Pollard joined Field in 2015, having also contested the seat unsucessfully in 2015. He worked at travel industry body ABTA in the UK and then Brussels and agency giant Edelman prior to that.
In 2015, Pollard had won 17,597 votes to Conservative Oliver Colvile's 18,120.
Yesterday, riding the wave of a Labour surge across the country, he won 23,808 votes, against Colvile's 17,806.
The vote on the south coast was mired in controversy - the BBC reported on Wednesday that around 580 postal voters issued by the city council had gone missing, while the Plymouth Herald put the number at 1,500 the next day.
Pollard said he expected the result to stand. "The result is pretty clear and I think all the parties have said that - what is needed now is an investigation into what happened. You can’t deny people their right to vote," he said.
Having lost out in the race for the same seat in 2015, Pollard said he was more confident this time around. "I know that we ran a better campaign in 2017 than in 2015 - the style of the campaign was much more personal to me and to Plymouth - that’s partly because the central party didn’t give us any resources," he said.
Pollard - who had worked in Brussels with ABTA - said of the impending Brexit talks: "Brussels works best when any arguments are put in a collaborative and co-operative way. The way the Tories have sought to hit the EU round the head with a big stick is the way to get the worst possible deal."
Other PR and public affairs professionals standing for Parliament did not have the same fortune at the polls.
The stronger contenders
Several PR professionals standing for the Conservative Party were seen as odds-on or strong candidates before the late Labour swing - with one of them missing out by the slimmest of margins in the end.
In an agonisingly close fight, lobbying and public affairs rising star Owen Meredith fell just short of winning Newcastle-under-Lyme for the Conservatives. The external affairs director of publishing trade body the PPA lost out to Labour's Paul Farrelly by just 30 votes.
Slater & Grodon external relations lead Matthew Maxwell Scott again lost a close fight to Tom Brake of the Lib Dems in Carshalton and Wallington. In both 2015 and 2017, Brake bested Scott by around 1,500 votes.
Conservative candidate and agency founder Antony Calvert pushed the incumbent Labour relatively close in Wakefield, but lost by 2,100 votes, a closer margin than separated the two in 2015.
Oakhill Communications account director Peter Cuthbertson, a Conservative, lost ground to Labour in Darlington despite expectations earlier in the campaign that he would take the seat. The gap between the Labour winner and Cuthbertson was 3,280 votes, up by a little more than 100 on 2015, when Cuthbertson also contested the seat.
Money Advice Trust public affairs chief Matt Hartley failed to take Eltham for the Conservatives, as Labour MP Clive Efford won. Efford's margin of victory was more than 6,000 - in 2015, he had beaten Hartley by a far slimmer 2,600 vote margin.
Several other candidates would have been standing more as a chance to gain experience than due to serious hopes of winning.
Newgate Communications associate partner Tomos Davies lifted the Conservatives above Plaid Cymru to a second placed finish in Ynys Mon (Anglesey). Labour held the seat.
UBS public policy executive Thomas Smith increased the Tory share of the vote in Blaydon, but still polled less than half the votes of Labour, which held the seat.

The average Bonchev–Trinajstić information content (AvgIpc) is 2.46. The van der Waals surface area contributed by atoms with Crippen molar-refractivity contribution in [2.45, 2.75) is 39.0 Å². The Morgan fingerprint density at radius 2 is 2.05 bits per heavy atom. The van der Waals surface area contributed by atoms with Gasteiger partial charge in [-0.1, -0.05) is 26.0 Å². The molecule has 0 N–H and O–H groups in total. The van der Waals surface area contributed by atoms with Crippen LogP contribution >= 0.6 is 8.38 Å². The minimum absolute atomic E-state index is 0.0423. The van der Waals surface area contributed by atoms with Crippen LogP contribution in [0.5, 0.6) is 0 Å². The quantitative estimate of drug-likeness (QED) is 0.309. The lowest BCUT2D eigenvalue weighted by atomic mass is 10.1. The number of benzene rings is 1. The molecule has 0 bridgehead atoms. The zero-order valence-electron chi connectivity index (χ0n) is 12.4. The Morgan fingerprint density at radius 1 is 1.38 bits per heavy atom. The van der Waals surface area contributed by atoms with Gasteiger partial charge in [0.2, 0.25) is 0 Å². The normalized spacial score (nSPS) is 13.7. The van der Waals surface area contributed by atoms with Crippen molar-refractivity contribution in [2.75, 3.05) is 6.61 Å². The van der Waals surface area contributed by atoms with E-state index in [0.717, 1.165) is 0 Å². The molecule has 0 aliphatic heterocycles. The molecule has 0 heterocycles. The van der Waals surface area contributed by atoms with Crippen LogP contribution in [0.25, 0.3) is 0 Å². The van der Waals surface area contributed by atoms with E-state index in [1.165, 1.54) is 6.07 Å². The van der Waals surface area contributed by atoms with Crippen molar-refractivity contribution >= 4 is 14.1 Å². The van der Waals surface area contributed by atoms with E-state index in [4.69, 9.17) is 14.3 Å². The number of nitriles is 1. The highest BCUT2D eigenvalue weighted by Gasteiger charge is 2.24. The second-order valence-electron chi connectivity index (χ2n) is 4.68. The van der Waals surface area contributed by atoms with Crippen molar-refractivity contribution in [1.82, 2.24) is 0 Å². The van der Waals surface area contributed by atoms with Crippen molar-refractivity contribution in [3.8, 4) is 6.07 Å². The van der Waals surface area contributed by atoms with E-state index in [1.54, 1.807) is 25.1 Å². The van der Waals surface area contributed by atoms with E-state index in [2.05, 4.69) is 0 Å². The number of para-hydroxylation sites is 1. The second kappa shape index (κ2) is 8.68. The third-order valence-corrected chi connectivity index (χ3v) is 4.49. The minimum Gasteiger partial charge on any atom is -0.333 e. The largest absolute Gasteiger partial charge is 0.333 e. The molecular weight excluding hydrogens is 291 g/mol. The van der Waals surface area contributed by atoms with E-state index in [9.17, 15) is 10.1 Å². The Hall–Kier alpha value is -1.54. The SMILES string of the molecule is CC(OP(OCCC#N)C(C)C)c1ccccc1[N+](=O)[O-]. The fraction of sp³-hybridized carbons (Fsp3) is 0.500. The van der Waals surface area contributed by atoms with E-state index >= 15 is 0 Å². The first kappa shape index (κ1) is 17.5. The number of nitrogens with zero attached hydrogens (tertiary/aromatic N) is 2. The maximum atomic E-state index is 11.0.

Labour's Kevin McKeever, formerly of Portland, ran the Conservatives close in Northampton South. In 2015, he had lost by nearly 4,000 votes. Last night, it was just more than 1,100.
Conservative hopeful Clark Vasey of Fujitsu's corporate affairs team closed the gap on Labour in Workington, but nonetheless fell short and came second.
James Wild of the Conservatives - formerly of Hanover and thereafter a Tory spad - could not unseat Lib Dem Norman Lamb in North Norfolk.
Freelance communicator Caroline Squire, standing for the Conservatives in Edgbaston, lost ground to Labour's Gisela Stuart.
Tom Hunt, media relations manager at the Countryside Alliance, also increased his party's share of the vote as a Conservative, but was a long way off the victorious Labour incumbent.
In Mitcham & Morden, Labour held its seat by a strong margin against Conservative challenger Alicia Kearns, a director of the agency Global Influence.
Conservative candidate Daniel Hamilton, an FTI Consulting account director, was a distant second to Labour in Stockport.
Rebecca Lury, a public affairs manager at tech firm VocaLink, benefitted from an 11 per cent swing to Labour in the London seat of Ruislip, Northwood & Pinner, but still came second, and by some distance, to Conservative incumbent Nick Hurd.
Lib Dem candidate Amna Ahmad, a healthcare PR specialist, lost votes to Conservative incumbent Paul Scully in Sutton & Cheam.
Lib Dem candidate Emily Fermor lost votes for the party in Maidstone & The Weald. She returns to her role as a consultant at Bell Pottinger.
Paul Holmes of the Conservatives, who previously worked for Portland and was latterly employed as a Conservative spad, failed to win Southampton Test, which was held by Labour.
Remarkable Group director James Bird lost out to Valerie Vaz of Labour in Walsall South, but did gain votes for the Conservatives.
Newgate graduate trainee and Labour candidate Tashi Warr was a distant second in Dorset South, although the Conservative incumbent Richard Drax saw his margin of victory reduced.
Outside of the top two
Lib Dem candidate Matthew Hemsley, a campaigns manager for Oxfam Cymru, was fourth in Cardiff North, which the Labour party gained from the Conservatives.
In another Labour gain from the Tories, Stroud, Max Wilkinson came third for the Liberal Democrats. Wilkinson is an account manager at Carmargue.